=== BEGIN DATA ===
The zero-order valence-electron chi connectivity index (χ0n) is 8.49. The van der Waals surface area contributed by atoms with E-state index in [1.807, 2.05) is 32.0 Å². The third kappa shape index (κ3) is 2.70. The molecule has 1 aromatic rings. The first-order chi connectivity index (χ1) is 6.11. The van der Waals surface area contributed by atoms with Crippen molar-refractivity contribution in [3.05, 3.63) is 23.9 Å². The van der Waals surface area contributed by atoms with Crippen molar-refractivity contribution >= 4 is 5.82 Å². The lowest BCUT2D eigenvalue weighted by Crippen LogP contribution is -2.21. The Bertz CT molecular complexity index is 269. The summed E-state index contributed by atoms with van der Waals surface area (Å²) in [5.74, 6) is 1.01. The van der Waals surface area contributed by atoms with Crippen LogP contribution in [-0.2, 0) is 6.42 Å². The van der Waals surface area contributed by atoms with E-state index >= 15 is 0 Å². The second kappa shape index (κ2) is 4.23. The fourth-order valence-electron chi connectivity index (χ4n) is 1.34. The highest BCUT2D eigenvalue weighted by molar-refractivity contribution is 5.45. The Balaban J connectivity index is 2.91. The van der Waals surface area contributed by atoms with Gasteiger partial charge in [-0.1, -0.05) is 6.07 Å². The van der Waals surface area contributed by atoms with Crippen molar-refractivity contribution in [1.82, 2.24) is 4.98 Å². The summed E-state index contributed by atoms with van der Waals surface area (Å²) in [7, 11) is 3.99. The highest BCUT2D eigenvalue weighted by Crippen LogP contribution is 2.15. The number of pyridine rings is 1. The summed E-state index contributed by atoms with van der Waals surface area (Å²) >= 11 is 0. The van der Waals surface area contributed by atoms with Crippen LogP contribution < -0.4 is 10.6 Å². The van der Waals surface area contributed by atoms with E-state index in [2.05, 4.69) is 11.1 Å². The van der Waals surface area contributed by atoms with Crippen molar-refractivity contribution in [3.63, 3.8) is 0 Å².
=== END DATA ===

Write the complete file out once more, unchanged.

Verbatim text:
The zero-order valence-electron chi connectivity index (χ0n) is 8.49. The van der Waals surface area contributed by atoms with E-state index in [1.807, 2.05) is 32.0 Å². The third kappa shape index (κ3) is 2.70. The molecule has 1 aromatic rings. The first-order chi connectivity index (χ1) is 6.11. The van der Waals surface area contributed by atoms with Crippen molar-refractivity contribution in [3.05, 3.63) is 23.9 Å². The van der Waals surface area contributed by atoms with Crippen molar-refractivity contribution >= 4 is 5.82 Å². The lowest BCUT2D eigenvalue weighted by Crippen LogP contribution is -2.21. The Bertz CT molecular complexity index is 269. The summed E-state index contributed by atoms with van der Waals surface area (Å²) in [5.74, 6) is 1.01. The van der Waals surface area contributed by atoms with Crippen LogP contribution in [-0.2, 0) is 6.42 Å². The van der Waals surface area contributed by atoms with E-state index >= 15 is 0 Å². The second kappa shape index (κ2) is 4.23. The fourth-order valence-electron chi connectivity index (χ4n) is 1.34. The highest BCUT2D eigenvalue weighted by molar-refractivity contribution is 5.45. The Balaban J connectivity index is 2.91. The van der Waals surface area contributed by atoms with Gasteiger partial charge in [-0.1, -0.05) is 6.07 Å². The van der Waals surface area contributed by atoms with Crippen molar-refractivity contribution in [1.82, 2.24) is 4.98 Å². The summed E-state index contributed by atoms with van der Waals surface area (Å²) in [7, 11) is 3.99. The highest BCUT2D eigenvalue weighted by Crippen LogP contribution is 2.15. The number of pyridine rings is 1. The summed E-state index contributed by atoms with van der Waals surface area (Å²) >= 11 is 0. The van der Waals surface area contributed by atoms with Crippen LogP contribution < -0.4 is 10.6 Å². The van der Waals surface area contributed by atoms with E-state index in [2.05, 4.69) is 11.1 Å². The van der Waals surface area contributed by atoms with Crippen molar-refractivity contribution in [3.63, 3.8) is 0 Å².